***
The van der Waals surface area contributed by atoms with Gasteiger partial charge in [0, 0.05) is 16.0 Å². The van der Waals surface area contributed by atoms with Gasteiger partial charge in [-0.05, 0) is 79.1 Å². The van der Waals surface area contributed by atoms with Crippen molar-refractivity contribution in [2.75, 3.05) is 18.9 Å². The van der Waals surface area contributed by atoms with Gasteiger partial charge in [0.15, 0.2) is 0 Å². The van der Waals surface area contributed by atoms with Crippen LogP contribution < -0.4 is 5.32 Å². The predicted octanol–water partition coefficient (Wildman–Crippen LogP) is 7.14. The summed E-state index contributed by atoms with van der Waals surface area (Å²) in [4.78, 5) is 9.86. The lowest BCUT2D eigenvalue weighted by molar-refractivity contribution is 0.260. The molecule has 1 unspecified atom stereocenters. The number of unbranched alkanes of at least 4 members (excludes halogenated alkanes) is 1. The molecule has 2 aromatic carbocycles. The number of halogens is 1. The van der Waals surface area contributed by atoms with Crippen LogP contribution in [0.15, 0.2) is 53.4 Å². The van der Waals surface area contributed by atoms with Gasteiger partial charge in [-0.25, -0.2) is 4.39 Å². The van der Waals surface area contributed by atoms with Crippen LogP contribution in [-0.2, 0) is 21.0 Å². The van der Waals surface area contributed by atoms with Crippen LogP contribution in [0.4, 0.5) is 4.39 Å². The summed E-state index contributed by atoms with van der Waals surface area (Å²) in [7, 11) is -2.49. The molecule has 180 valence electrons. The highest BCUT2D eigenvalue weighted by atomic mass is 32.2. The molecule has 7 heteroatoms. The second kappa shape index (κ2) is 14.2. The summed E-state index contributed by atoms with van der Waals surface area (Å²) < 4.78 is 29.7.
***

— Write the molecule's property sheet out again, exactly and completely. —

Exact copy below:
The van der Waals surface area contributed by atoms with Gasteiger partial charge in [0, 0.05) is 16.0 Å². The van der Waals surface area contributed by atoms with Gasteiger partial charge in [-0.05, 0) is 79.1 Å². The van der Waals surface area contributed by atoms with Crippen molar-refractivity contribution in [2.75, 3.05) is 18.9 Å². The van der Waals surface area contributed by atoms with Gasteiger partial charge in [0.15, 0.2) is 0 Å². The van der Waals surface area contributed by atoms with Crippen LogP contribution < -0.4 is 5.32 Å². The predicted octanol–water partition coefficient (Wildman–Crippen LogP) is 7.14. The summed E-state index contributed by atoms with van der Waals surface area (Å²) in [4.78, 5) is 9.86. The lowest BCUT2D eigenvalue weighted by molar-refractivity contribution is 0.260. The molecule has 1 unspecified atom stereocenters. The number of unbranched alkanes of at least 4 members (excludes halogenated alkanes) is 1. The molecule has 2 aromatic carbocycles. The number of halogens is 1. The van der Waals surface area contributed by atoms with Crippen LogP contribution in [0.15, 0.2) is 53.4 Å². The van der Waals surface area contributed by atoms with Gasteiger partial charge in [-0.25, -0.2) is 4.39 Å². The van der Waals surface area contributed by atoms with Crippen LogP contribution in [-0.2, 0) is 21.0 Å². The van der Waals surface area contributed by atoms with Crippen LogP contribution in [0.4, 0.5) is 4.39 Å². The summed E-state index contributed by atoms with van der Waals surface area (Å²) in [7, 11) is -2.49. The molecule has 180 valence electrons. The highest BCUT2D eigenvalue weighted by atomic mass is 32.2. The molecule has 7 heteroatoms. The second kappa shape index (κ2) is 14.2. The summed E-state index contributed by atoms with van der Waals surface area (Å²) < 4.78 is 29.7.